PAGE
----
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Mol Nutr Food Res. 2011 Sep;55 Suppl 2:S303-11. doi: 10.1002/mnfr.201100055. Epub 2011 Jun 29.

Phytosterols can impair vitamin D intestinal absorption in vitro and in mice.

Author information

1
INRA, UMR 1260 Lipid Nutriments and Prevention of Metabolique Dieases, Marseille, France.

Abstract

SCOPE:

Adequate vitamin D status is necessary and beneficial for health, although deficiency and insufficiency are very common. As cholecalciferol (vitamin D(3) ) structure is close to cholesterol structure, we hypothesized that phytosterols, frequently used to decrease cholesterol, intestinal absorption and consequently to reduce hypercholesterolemia, may also interact with cholecalciferol absorption.

METHODS AND RESULTS:

β-Sitosterol effect on cholecalciferol postprandial response was first assessed in mice. We then evaluated the effect of different sterols on (i) cholecalciferol micellar incorporation, (ii) cholecalciferol apical uptake and (iii) basolateral efflux in vitro or ex vivo. In mice, cholecalciferol bioavailability was 15-fold lower in the presence of β-sitosterol (p<0.05). This can partly be explained by the fact that phytosterols significantly impaired cholecalciferol incorporation into mixed micelles (from -16 to -36% depending on sterol micellar composition). This can also be due to the fact that in Caco-2 cells and mouse intestinal explants, phytosterols significantly lowered cholecalciferol apical uptake (from -13 to -39%). Conversely, phytosterols had no effect on cholecalciferol secretion at the basolateral side of Caco-2 cells.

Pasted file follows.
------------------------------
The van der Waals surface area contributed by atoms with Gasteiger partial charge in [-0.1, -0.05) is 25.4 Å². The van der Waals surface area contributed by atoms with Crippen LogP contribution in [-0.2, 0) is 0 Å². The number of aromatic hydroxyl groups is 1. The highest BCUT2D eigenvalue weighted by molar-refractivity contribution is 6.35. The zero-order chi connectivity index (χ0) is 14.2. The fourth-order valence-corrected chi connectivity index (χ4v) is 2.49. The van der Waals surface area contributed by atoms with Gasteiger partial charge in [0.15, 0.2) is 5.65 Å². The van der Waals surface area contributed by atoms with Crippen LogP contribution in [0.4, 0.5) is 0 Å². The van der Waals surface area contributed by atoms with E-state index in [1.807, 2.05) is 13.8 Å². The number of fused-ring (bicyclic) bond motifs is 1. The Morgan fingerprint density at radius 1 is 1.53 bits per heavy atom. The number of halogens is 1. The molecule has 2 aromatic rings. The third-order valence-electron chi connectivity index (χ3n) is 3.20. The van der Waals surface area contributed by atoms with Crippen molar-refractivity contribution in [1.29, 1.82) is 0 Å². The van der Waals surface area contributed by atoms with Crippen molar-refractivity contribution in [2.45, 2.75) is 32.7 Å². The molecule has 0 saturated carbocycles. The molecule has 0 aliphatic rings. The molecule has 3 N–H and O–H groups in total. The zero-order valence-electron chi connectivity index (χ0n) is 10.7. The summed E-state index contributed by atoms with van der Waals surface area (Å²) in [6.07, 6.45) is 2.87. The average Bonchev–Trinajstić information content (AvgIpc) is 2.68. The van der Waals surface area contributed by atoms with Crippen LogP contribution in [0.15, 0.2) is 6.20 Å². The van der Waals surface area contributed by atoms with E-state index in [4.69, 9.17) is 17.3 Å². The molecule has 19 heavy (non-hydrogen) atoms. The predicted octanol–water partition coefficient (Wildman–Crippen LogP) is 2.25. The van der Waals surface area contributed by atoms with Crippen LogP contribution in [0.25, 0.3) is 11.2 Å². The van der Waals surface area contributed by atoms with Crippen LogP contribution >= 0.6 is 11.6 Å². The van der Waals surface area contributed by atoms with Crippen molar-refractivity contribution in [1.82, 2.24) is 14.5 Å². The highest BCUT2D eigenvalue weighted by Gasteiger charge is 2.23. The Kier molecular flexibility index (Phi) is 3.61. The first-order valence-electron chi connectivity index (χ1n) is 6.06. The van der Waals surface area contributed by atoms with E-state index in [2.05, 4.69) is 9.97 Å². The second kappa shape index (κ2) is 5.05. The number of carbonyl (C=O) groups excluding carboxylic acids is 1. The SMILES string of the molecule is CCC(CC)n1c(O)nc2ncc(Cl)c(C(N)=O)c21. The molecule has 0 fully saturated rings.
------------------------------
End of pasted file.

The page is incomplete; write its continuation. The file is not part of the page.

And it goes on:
CONCLUSION:

The present data suggest for the first time that phytosterols can interact with vitamin D(3) intestinal absorption. This interaction can be explained by a competition for micellar incorporation and for apical uptake.

PMID:
21714122
DOI:
10.1002/mnfr.201100055
[Indexed for MEDLINE]

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